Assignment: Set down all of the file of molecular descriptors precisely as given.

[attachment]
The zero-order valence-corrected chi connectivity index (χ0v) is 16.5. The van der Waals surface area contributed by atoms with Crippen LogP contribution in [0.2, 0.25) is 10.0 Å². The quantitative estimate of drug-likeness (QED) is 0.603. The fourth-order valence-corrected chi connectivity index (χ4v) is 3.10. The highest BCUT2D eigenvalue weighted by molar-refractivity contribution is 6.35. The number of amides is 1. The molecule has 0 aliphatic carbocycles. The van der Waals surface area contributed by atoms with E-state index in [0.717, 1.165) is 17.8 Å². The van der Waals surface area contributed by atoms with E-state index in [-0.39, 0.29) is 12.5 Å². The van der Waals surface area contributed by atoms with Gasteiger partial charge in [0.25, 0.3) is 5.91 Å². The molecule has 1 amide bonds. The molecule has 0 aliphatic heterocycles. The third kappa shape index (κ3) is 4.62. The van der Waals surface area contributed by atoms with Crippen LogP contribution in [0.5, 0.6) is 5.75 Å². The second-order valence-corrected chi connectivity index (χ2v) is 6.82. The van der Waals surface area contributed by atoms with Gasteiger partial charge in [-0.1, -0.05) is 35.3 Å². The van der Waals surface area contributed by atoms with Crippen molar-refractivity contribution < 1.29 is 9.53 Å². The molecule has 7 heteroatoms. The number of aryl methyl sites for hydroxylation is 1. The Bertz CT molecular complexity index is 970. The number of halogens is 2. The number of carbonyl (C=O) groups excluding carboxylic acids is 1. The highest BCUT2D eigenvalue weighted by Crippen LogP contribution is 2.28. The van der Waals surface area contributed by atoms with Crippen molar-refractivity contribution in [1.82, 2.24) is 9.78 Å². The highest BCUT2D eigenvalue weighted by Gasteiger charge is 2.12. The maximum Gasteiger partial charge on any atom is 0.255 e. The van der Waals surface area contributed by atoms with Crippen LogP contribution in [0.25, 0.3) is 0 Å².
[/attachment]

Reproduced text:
The zero-order valence-corrected chi connectivity index (χ0v) is 16.5. The van der Waals surface area contributed by atoms with Crippen LogP contribution in [0.2, 0.25) is 10.0 Å². The quantitative estimate of drug-likeness (QED) is 0.603. The fourth-order valence-corrected chi connectivity index (χ4v) is 3.10. The highest BCUT2D eigenvalue weighted by molar-refractivity contribution is 6.35. The number of amides is 1. The molecule has 0 aliphatic carbocycles. The van der Waals surface area contributed by atoms with E-state index in [0.717, 1.165) is 17.8 Å². The van der Waals surface area contributed by atoms with E-state index in [-0.39, 0.29) is 12.5 Å². The van der Waals surface area contributed by atoms with Gasteiger partial charge in [0.25, 0.3) is 5.91 Å². The molecule has 1 amide bonds. The molecule has 0 aliphatic heterocycles. The third kappa shape index (κ3) is 4.62. The van der Waals surface area contributed by atoms with Crippen LogP contribution in [0.5, 0.6) is 5.75 Å². The second-order valence-corrected chi connectivity index (χ2v) is 6.82. The van der Waals surface area contributed by atoms with Gasteiger partial charge in [-0.1, -0.05) is 35.3 Å². The van der Waals surface area contributed by atoms with Crippen molar-refractivity contribution < 1.29 is 9.53 Å². The molecule has 7 heteroatoms. The number of aryl methyl sites for hydroxylation is 1. The Bertz CT molecular complexity index is 970. The number of halogens is 2. The number of carbonyl (C=O) groups excluding carboxylic acids is 1. The highest BCUT2D eigenvalue weighted by Crippen LogP contribution is 2.28. The van der Waals surface area contributed by atoms with Crippen molar-refractivity contribution in [1.82, 2.24) is 9.78 Å². The highest BCUT2D eigenvalue weighted by Gasteiger charge is 2.12. The maximum Gasteiger partial charge on any atom is 0.255 e. The van der Waals surface area contributed by atoms with Crippen LogP contribution in [0.25, 0.3) is 0 Å².